As a headteacher you don’t often get, or expect to get such lovely and heartfelt compliments, and I have no problem with admitting I felt quite warm inside and a little choked up in both these occasions. However it does lead me to think that we are travelling on the right path as we grow and develop as a school, and makes me incredibly hopeful and excited about our future journey.

This brings me then to John’s book. It is brimming with wise advice and quote galore about the importance of showing respect, kindness and love towards those you work with. About nurturing a culture in which all are valued and empowered, and in which people genuinely love coming into work. Below are a few of my favourite quotes (and yes I struggled to limit the list to these)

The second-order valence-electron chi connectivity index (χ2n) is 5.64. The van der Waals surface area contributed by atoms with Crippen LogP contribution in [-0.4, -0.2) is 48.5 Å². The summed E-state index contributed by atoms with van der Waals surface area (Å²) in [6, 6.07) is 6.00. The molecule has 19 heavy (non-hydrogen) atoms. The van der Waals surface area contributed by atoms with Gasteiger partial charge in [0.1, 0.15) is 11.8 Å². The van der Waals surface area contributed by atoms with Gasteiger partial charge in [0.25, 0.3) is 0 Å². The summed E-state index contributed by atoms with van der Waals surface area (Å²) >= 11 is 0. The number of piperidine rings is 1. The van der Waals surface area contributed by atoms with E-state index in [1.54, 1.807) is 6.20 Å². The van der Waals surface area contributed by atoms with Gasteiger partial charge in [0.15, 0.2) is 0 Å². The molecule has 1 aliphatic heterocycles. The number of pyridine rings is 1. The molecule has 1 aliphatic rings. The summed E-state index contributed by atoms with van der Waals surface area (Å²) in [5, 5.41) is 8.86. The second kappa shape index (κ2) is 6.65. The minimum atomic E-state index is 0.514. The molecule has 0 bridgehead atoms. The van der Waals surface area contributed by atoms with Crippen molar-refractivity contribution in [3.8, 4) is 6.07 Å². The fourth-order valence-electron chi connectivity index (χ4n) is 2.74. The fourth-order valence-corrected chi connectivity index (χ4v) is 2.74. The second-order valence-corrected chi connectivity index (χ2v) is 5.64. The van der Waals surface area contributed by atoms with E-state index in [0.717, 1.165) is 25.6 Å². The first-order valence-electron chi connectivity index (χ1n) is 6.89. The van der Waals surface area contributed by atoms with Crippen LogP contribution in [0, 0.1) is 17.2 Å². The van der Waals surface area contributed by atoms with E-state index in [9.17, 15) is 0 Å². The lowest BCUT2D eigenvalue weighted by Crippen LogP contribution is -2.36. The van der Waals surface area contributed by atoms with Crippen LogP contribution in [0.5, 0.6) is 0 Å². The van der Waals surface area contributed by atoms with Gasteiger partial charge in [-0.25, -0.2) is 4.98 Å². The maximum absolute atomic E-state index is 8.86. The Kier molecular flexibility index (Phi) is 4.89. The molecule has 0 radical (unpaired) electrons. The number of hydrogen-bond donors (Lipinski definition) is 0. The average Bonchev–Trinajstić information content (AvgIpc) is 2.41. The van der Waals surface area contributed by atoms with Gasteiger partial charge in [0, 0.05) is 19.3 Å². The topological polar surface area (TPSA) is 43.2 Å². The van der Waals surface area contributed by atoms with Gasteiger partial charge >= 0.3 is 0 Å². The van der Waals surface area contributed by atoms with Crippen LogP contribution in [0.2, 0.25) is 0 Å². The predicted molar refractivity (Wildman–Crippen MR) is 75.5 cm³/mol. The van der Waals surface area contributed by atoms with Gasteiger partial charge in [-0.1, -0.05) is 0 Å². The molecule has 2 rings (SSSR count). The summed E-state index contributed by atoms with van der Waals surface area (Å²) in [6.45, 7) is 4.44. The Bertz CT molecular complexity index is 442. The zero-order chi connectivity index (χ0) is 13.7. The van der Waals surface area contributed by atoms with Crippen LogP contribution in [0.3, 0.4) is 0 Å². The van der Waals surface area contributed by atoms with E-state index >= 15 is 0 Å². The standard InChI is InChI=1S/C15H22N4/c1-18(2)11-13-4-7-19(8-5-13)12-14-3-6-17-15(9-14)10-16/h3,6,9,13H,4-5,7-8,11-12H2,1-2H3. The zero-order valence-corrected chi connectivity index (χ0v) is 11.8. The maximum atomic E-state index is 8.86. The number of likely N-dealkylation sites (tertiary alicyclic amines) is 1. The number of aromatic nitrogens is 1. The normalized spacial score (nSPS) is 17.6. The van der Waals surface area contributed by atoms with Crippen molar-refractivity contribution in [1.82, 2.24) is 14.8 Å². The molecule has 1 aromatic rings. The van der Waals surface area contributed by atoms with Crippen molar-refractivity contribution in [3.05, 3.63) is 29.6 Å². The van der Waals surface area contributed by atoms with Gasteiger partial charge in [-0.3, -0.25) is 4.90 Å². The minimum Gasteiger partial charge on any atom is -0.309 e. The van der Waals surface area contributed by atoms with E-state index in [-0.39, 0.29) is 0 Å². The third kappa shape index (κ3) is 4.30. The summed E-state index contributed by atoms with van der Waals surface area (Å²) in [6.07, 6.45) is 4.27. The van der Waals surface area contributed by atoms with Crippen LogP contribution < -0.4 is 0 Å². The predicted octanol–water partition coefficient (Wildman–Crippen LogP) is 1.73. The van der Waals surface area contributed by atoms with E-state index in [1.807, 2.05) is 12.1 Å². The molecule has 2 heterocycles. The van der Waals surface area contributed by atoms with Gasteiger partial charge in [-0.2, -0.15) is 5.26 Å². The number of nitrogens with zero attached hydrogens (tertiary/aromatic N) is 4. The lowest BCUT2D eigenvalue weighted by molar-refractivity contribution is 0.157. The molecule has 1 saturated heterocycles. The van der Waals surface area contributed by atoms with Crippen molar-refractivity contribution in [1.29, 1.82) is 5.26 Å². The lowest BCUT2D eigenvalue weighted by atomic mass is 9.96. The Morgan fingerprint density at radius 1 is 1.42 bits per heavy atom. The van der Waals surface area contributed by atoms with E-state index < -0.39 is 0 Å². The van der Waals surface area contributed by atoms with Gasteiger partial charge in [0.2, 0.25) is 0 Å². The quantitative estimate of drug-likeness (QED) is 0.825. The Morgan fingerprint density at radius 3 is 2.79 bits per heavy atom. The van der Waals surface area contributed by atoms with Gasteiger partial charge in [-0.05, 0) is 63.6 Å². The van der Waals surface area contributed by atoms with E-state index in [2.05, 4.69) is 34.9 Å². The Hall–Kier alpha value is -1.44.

• “I have to create the conditions for students and staff to thrive; if I can do that, then we will all grow.”
  • “The fundamental purpose of school is learning, not teaching.” (Richard Dufour)
  • “Every teacher needs to improve, not because they are not good enough, but because they can get even better.” (Dylan Wiliam)
  • “The only way to develop truly great schools is through each one of us taking responsibility for improving the quality of our teaching…We need to foster a growth culture which is founded upon the belief that all of us can improve.”
  • “Our pursuit of excellence, with effective coaching and deliberate practice, could just make a transformative difference for our students.”
  • “You need to change your school structures until improving the quality of teaching is the explicit outcome of every initiative…make sure your leadership team is focused upon the core business of the school – improving teaching and learning.”